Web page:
- As indicated the use of letters of commendation indicates that there was fellowship between individual saints from different assemblies and between assemblies. Such letters are a Scriptural and courteous way of offering reassurance that a person is fit to be received. Present day practice leaves a lot to be desired in that some letters are generated without thought and accepted without question. The use of pre-printed letters is contrary to the spirit of the activity. A letter does not automatically mean that the receiving assembly must accept the person(s) bearing the letter. Those who receive must still exercise their own judgment before the Lord as to whether they will receive, remembering the responsibility to honour the Lord above accommodating men. That a letter is not a guarantee of being received also means that a letter is not necessary where someone well known to the company is on a visit. In all these circumstances the principle of autonomy enhances the integrity of the local company. It should be stated however that either a “letter” or a personal introduction was the norm in the New Testament.
THE PROBLEMS THAT ARISE FROM AUTONOMY
- Autonomy could potentially mean that local assemblies ignore what is taking place in other local companies. The balance between independence, interference, indifference and abdication of responsibility must be carefully considered. No assembly should be indifferent to what goes on or is believed in other assemblies but the nature of any subsequent action will vary subject to local circumstances.
- In the New Testament the apostolic writers repeatedly expose or challenge error in local assemblies where they were not in that fellowship but were either visiting or writing from a distance. Autonomy should not mean exemption from challenge and/or exposure of sin and false doctrine which is how it is perceived by some.
- Difficulties and even division often arise in local assemblies. These are sometimes compounded by rumour, gossip, speculation and untruths. Autonomy may cause another meeting to receive or refuse a person from either party. Autonomy can give rise therefore to the inappropriate reception or exclusion of a person. Autonomy can promote a lack of consistency. So, for example, a person may be justly disciplined or refuse to bow to assembly discipline or leave an assembly under unsatisfactory circumstances and he or she might go to another assembly and be received. Recognising local autonomy the decision of the receiving meeting would be its own responsibility and, while it may offend the first, it would not ultimately be their concern. The person could then travel without Scriptural authority and surreptitiously go round other gatherings (with a letter of commendation from the receiving assembly) and would not be affected by the disruption they had caused in the first meeting. This is clearly unsatisfactory.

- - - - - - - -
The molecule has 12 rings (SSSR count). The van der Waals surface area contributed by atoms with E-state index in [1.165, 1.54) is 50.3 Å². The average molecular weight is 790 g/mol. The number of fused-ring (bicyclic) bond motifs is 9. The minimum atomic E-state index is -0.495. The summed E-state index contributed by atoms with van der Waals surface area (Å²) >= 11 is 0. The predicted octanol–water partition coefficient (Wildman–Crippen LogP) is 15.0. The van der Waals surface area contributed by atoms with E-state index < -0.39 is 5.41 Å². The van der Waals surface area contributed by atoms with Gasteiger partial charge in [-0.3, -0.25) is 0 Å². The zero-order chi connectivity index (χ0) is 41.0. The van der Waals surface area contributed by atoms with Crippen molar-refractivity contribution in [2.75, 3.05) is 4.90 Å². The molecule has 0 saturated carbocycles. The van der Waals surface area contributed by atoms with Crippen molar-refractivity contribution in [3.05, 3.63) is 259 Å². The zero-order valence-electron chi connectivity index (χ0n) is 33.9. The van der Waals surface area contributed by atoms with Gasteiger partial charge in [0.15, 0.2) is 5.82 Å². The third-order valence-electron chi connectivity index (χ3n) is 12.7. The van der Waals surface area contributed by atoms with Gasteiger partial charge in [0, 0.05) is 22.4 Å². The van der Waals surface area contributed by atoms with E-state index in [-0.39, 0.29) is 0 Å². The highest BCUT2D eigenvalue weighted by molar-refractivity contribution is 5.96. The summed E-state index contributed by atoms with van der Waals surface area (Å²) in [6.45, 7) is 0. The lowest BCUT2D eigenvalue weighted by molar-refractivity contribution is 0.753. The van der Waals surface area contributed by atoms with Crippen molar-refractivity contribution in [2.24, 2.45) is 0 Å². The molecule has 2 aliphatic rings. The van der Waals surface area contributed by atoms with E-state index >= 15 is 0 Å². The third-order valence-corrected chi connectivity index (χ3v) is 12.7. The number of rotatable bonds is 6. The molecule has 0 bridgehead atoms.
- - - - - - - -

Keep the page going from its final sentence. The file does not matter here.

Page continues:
- It has already been stated that “unity is not uniformity”. However if Scripture is obeyed there will be a measure of uniformity of practice. Autonomy has at times been used as the reason to move away from this. So for example in the area of discipline sin in one place must be acknowledged as sin in every other place. Every scriptural assembly must therefore recognise the judgment of another. Autonomy cannot be the ground for ignoring the matter. This assumes of course that when judgment has been carried out it has been righteous and scriptural. If this is not the case ultimately each assembly and each individual has the responsibility to weigh the matter before the Lord and come to their own conclusion. This may lead to the severance of fellowship. Experience generally suggests that those who pursue an unscriptural action initiate the cutting of themselves off from those who seek to exercise spiritual judgment.